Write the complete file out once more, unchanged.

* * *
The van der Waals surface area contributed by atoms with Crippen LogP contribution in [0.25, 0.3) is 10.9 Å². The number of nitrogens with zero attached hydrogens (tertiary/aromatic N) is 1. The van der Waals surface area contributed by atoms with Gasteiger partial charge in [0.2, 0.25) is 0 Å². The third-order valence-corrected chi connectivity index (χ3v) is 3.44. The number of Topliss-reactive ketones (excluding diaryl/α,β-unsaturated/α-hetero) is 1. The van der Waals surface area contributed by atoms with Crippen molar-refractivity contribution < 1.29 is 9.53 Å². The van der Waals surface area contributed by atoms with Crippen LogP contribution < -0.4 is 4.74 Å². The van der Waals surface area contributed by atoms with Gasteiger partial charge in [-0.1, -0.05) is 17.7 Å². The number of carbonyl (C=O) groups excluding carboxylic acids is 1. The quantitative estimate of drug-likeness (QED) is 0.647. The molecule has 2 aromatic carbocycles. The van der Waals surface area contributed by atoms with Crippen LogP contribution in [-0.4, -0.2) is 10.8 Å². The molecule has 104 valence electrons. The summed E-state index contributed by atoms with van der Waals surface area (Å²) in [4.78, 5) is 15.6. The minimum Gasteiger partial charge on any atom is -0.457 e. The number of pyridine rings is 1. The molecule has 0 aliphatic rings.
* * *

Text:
The van der Waals surface area contributed by atoms with Crippen LogP contribution in [0.25, 0.3) is 10.9 Å². The number of nitrogens with zero attached hydrogens (tertiary/aromatic N) is 1. The van der Waals surface area contributed by atoms with Gasteiger partial charge in [0.2, 0.25) is 0 Å². The third-order valence-corrected chi connectivity index (χ3v) is 3.44. The number of Topliss-reactive ketones (excluding diaryl/α,β-unsaturated/α-hetero) is 1. The van der Waals surface area contributed by atoms with Crippen molar-refractivity contribution < 1.29 is 9.53 Å². The van der Waals surface area contributed by atoms with Crippen LogP contribution < -0.4 is 4.74 Å². The van der Waals surface area contributed by atoms with Gasteiger partial charge in [-0.1, -0.05) is 17.7 Å². The number of carbonyl (C=O) groups excluding carboxylic acids is 1. The quantitative estimate of drug-likeness (QED) is 0.647. The molecule has 2 aromatic carbocycles. The van der Waals surface area contributed by atoms with Crippen LogP contribution in [-0.4, -0.2) is 10.8 Å². The molecule has 104 valence electrons. The summed E-state index contributed by atoms with van der Waals surface area (Å²) in [4.78, 5) is 15.6. The minimum Gasteiger partial charge on any atom is -0.457 e. The number of pyridine rings is 1. The molecule has 0 aliphatic rings.